The later portions of the score are dominated by action and indeed dominated by the main action theme from the first score.  After another emotional sucker-punch in “Letters About You”, it all kicks off in “Smokey Starts Training / A Blaze of Glory”, which travels much ground (including some more sedate territory and one very Toy Story-like moment) before arriving at its final section laden with grandeur, and then the action doesn’t really let off after that point until the delightful climax “The Fabulous Lightning McQueen”.  That sequence of cues is done really well: the trademark Newman/Pixar bright brass and strings battling away with some much darker (but, inevitably, always melodic) material.

Randy Newman’s Pixar scores are so consistent in style and indeed quality, it’s highly improbable that your reaction to Cars 3 will be much different from your reaction to the rest of them.  I’ve said before that I think he’s such a fine, underrated film composer for serious dramas, it’s a shame in a way that his occasional forays into film music over the last decade or two have been so completely dominated by animation, but the flip side of that is that we’ve got this great, joyous collection of music.  IT’s so distinctive, so far removed from what everyone else does for these things, that despite its great consistency I always find it fresh.  It’s not for everyone, but you know what you’re going to get with one of these – and that’s exactly what Newman has delivered.  The smile crossed my face as soon as that familiar sound fired up at the start of the album and it was still there 50 minutes later when it pulled up on arriving at its destination.

Another joy-laden Pixar delight from Newman | |

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  1. Ad de Nijs (Reply) on Friday 30 June, 2017 at 11:49

    I so much loved the ‘sad’ and reminiscing parts of the score too.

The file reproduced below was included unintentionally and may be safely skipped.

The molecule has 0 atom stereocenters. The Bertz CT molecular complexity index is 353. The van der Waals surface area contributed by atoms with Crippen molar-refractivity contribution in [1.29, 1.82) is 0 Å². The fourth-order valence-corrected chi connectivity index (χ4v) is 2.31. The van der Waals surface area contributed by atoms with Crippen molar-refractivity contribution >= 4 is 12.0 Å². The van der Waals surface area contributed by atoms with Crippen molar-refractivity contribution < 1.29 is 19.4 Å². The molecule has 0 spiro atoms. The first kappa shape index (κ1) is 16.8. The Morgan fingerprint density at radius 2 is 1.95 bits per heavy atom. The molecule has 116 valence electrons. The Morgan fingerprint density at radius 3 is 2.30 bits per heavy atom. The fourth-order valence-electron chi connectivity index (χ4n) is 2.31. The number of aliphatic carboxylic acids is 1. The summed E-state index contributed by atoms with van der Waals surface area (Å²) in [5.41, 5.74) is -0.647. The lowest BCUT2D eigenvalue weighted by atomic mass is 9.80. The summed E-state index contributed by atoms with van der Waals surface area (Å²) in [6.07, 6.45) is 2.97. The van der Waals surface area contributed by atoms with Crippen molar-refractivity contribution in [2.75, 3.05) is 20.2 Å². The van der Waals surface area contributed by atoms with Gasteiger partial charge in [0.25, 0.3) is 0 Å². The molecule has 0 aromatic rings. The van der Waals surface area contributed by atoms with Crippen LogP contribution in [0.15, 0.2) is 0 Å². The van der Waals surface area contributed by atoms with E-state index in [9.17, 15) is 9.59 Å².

Cars3 will be in today’s update of our Spotify-demo for
    which means it will play tracks for the upcoming 4 weeks.
    I actually think you might going to like that radiostation as it focuses on the quality
    soundtracks from around the world.

    BTW, I posted your review on the Soundtrack Portal.

  2. tiago (Reply) on Thursday 20 July, 2017 at 06:15

    I was quite shocked to know that the great Don Davis was one of the orchestrators of this score. His only works on Hollywood movies on this decade were only orchestrating Randy Newman’s scores for Toy Story 3 and now Cars 3. I was listening to Toy Story 3 on the other day, and actually you can find Davis’ fingerprints right on the now classic scene of the toys’ slow and fateful descent into the incinerator (1:09 on “The Claw”, which reminded me from “That’s Gotta Hurt” from The Matrix). In any case, apparently his friendship with Newman is the only thing that makes him work again on a Hollywood movie, and that’s not encouraging since Newman himself is not exactly prolific these days, only scoring Pixar sequels.

    Two great composers, whose voice Hollywood music misses enourmously these days.

    • Edmund Meinerts (Reply) on Thursday 20 July, 2017 at 22:01

      Don Davis actually has a score coming out pretty soon. Tokyo Ghoul. His first release since Matrix Revolutions…

  3. Justin Boggan (Reply) on Wednesday 22 November, 2017 at 21:20

    Typo found:
    “Lots of comp0osers”